So, when Occupy Wall Street - and their blind allegiance minions - took to the streets in New York, they merely filled in the blanks in the protest template.
The deaths of al-Awlaki and Khan and the impact they will have on AQAP’s outreach efforts provide an opportunity to consider the importance of individuals — and their personal skill sets — to militant organizations, especially organizations seeking to conduct transnational media and ideological operations.
It is a paradox of modern times: We are committed to diversity yet have enormous difficulty imagining people who actually are different. Americans and Europeans prize peace and, on that basis, assume peace has become a universal value.
President Obama should come in from the campaign trail to reach out and call upon the best economic minds in the nation to come to Washington and figure out that the "policy response" from his government should be. He should form an Economic War Cabinet.
If Obama really cared about your progressive causes he wouldn’t have used the DOE program for a slush fund; he would have solved illegal immigration when he had a majority; he would have passed a healthcare bill that brought costs down; he would have closed Gitmo; he would have arrested Al Awaki; he would have declared war in Libya.
The Islamic republic simultaneously is trying to steer popular unrest in the Arab world in its favor. That unrest in turn has significant implications for the Israeli-Palestinian conflict, an issue in which Iran has successfully inserted itself over the years. The question of the U.S.-Iranian relationship also looms — does accommodation or confrontation lie ahead? At the same time, the Iranian state — a unique hybrid of Shiite theocracy and Western republicanism — is experiencing intense domestic power struggles.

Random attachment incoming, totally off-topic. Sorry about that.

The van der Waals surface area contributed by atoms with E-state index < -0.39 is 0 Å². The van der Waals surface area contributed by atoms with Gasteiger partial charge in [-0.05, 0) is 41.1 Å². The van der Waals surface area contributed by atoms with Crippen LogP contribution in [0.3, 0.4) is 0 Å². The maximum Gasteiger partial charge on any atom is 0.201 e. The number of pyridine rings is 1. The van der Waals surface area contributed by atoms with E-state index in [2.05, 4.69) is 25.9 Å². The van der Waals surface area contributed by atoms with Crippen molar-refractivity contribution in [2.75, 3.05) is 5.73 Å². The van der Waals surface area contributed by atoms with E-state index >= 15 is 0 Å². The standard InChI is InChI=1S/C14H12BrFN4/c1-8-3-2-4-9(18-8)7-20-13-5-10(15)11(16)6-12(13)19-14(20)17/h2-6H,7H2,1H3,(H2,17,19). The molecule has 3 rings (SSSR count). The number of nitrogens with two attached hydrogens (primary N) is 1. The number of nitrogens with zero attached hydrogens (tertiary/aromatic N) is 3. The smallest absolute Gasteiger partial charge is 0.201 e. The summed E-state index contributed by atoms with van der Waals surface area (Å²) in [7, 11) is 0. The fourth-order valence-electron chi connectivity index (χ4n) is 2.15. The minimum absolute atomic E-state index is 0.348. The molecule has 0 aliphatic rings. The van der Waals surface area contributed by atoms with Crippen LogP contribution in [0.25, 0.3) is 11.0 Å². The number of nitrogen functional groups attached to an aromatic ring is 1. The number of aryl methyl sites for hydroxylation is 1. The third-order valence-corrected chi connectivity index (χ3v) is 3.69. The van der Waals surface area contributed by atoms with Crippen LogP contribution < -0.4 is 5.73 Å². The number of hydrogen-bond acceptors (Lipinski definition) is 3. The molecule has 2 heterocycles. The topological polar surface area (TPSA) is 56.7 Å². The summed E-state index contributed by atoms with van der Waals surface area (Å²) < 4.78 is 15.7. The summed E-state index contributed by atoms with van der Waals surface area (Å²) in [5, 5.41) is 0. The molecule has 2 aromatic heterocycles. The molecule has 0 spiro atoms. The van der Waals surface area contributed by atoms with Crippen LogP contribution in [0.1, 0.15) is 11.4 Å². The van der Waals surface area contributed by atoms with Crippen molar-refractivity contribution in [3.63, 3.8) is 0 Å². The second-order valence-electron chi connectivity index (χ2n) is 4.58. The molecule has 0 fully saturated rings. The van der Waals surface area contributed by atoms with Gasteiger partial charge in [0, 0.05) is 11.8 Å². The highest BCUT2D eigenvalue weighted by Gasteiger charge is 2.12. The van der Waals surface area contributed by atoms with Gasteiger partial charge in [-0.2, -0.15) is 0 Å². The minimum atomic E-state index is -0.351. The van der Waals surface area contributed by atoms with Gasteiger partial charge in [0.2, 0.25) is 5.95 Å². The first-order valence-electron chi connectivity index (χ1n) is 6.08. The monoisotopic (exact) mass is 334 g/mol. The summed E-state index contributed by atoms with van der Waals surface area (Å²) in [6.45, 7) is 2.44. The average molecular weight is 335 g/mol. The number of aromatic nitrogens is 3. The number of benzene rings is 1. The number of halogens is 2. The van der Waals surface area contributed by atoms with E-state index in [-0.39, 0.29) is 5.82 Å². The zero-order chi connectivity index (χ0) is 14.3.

You want a quick and easy introduction to media bias? Just look at the reception given to author Ron Suskind when he appeared on NBC's "Today" show recently to promote his new book, "Confidence Men," which is critical of President Obama -- and then compare it to the reception Suskind received in 2004 when he appeared on "Today" to tout another book, "The Price of Loyalty," which was critical of President George W. Bush.
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